Man-Powered Watercraft from Kickstarter Going for World Speed Record

Leviathan project 1 photo
Photo: University of Sherbrooke
We heard London wants to build a £600-million ($956 million) floating pathway for bicycles on the river Thames to fight against rush-hour traffic. Well, that’s a bit costly, reason why we raise you this Kickstarter project that might become reality some time soon after it breaks a record (to prove it's worthy) - the one and only one-manned human powered watercraft set to go faster than 34 km/h (21.1 mph), basically a water bicycle.
A team of students from the University of Sherbrooke, Canada, is currently running a Kickstarter campaign to aid them with a new hydrofoil system that’s set to break the current record held by the Massachusetts Institute of Technology (MIT) regarding one-manned human powered watercraft by traveling at a speed of 37 km/h (22.9 mph).

Hydrofoil what?

The hydrofoil system is basically an underwater, adjustable wing set to raise the watercraft’s hull out of the fluid to decrease drag and increase speed. You might say it looks pretty easy to move a boat across the water surface and one can do it even with a pair of paddles, but as speed raises, the water starts to feel more like...  thick syrup, with the increasing drag demanding extreme efforts.

It’s designed to move slowly through the water and cause the flow to be deflected downwards. Now, according to Newton’s Third Law of Motion, this will exert on upward force on the foil, thus raising the boat out of the water.

Project LEVIATHAN described above will use such a system mounted on a lightweight single-seater catamaran. Power will be provided by one man’s muscles and strength as he will have to use a bicycle-like pedal system to turn the rear propeller.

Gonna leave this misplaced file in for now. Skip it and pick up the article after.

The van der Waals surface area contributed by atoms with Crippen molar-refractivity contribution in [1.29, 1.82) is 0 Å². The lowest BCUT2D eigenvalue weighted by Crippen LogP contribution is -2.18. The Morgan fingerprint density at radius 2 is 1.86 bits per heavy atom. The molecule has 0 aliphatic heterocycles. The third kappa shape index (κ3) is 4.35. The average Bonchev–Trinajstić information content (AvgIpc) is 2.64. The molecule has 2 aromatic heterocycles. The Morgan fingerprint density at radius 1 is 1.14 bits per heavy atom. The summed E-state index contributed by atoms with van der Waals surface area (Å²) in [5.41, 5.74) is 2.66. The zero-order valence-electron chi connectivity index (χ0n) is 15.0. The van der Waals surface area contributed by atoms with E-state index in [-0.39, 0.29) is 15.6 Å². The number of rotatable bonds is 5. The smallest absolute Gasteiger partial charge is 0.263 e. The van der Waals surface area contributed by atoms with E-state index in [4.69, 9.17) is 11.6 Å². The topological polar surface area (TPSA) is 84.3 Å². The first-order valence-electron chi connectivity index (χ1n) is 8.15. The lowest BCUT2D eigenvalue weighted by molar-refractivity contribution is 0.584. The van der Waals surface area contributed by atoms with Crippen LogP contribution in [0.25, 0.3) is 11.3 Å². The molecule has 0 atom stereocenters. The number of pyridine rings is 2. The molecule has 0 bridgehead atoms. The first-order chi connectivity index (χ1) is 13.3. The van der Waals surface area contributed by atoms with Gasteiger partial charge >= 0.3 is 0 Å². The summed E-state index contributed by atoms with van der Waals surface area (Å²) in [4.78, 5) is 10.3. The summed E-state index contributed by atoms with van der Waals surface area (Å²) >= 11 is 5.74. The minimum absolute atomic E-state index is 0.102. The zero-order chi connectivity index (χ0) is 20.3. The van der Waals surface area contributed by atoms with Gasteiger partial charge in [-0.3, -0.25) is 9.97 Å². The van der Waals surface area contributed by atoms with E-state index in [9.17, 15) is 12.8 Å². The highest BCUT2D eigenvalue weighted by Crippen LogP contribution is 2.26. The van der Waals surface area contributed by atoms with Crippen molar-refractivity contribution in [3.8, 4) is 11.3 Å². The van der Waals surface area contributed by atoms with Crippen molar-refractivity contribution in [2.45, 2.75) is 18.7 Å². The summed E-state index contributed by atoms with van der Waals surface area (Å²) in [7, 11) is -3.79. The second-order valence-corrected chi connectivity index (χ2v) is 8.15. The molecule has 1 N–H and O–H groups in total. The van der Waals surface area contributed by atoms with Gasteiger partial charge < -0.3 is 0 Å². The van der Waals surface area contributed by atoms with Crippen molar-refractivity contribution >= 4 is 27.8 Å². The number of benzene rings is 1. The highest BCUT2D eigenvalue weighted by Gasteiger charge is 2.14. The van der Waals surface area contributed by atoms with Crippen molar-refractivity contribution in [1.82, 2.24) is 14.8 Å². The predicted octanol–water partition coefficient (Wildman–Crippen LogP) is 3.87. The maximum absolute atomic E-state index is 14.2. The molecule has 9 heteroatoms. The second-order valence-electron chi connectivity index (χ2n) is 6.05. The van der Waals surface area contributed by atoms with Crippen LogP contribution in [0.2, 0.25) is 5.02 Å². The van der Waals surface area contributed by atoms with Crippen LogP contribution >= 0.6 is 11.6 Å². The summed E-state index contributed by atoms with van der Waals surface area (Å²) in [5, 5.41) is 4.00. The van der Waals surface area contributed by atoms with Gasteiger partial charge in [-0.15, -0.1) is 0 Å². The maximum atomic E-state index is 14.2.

At slow speeds, the LEVIATHAN will float on two narrow hulls just like a normal catamaran, but as soon as speed raises so will the two structures, leaving the watercraft glide on the blades system.

Different mechanisms and sensors will adjust the hydrofoil in real time to increase stability while the propeller will use an adjustable feather design to make the most out of the driver’s power input.

How’s the project doing so far?

According to the LEVIATHAN’s Kickstarter campaign page, the students have already raised CAD$7,500 ($6,650/€5,210), which is about four times more than the initial pledge.

This means the students will be able to make aluminum molds for the lower hydrofoil and the propeller in order to increase aerodynamic and hydrodynamic performances. The next milestone will be to raise CAD$10,000 ($8,870/€6,950) which will basically build their monocoque chassis.

A LEVIATHAN prototype will be on showcase at the University of Sherbrooke early December, during the 20th edition of the renowned Mégagéniale exposition.

Why is this important? Think of bicyclists gaining more territory over a river running through the middle of the city, going places in a safer environment using a mass production version of the LEVIATHAN. No more cars honking at you, stopping at red lights or potholes. Just some occasional other boats you’ll have to be aware of.

Or even better, some rentable LEVIATHAN-derived catamarans on which you could easily mount your own bicycle onto and start pedaling on water instead of buying the whole thing.

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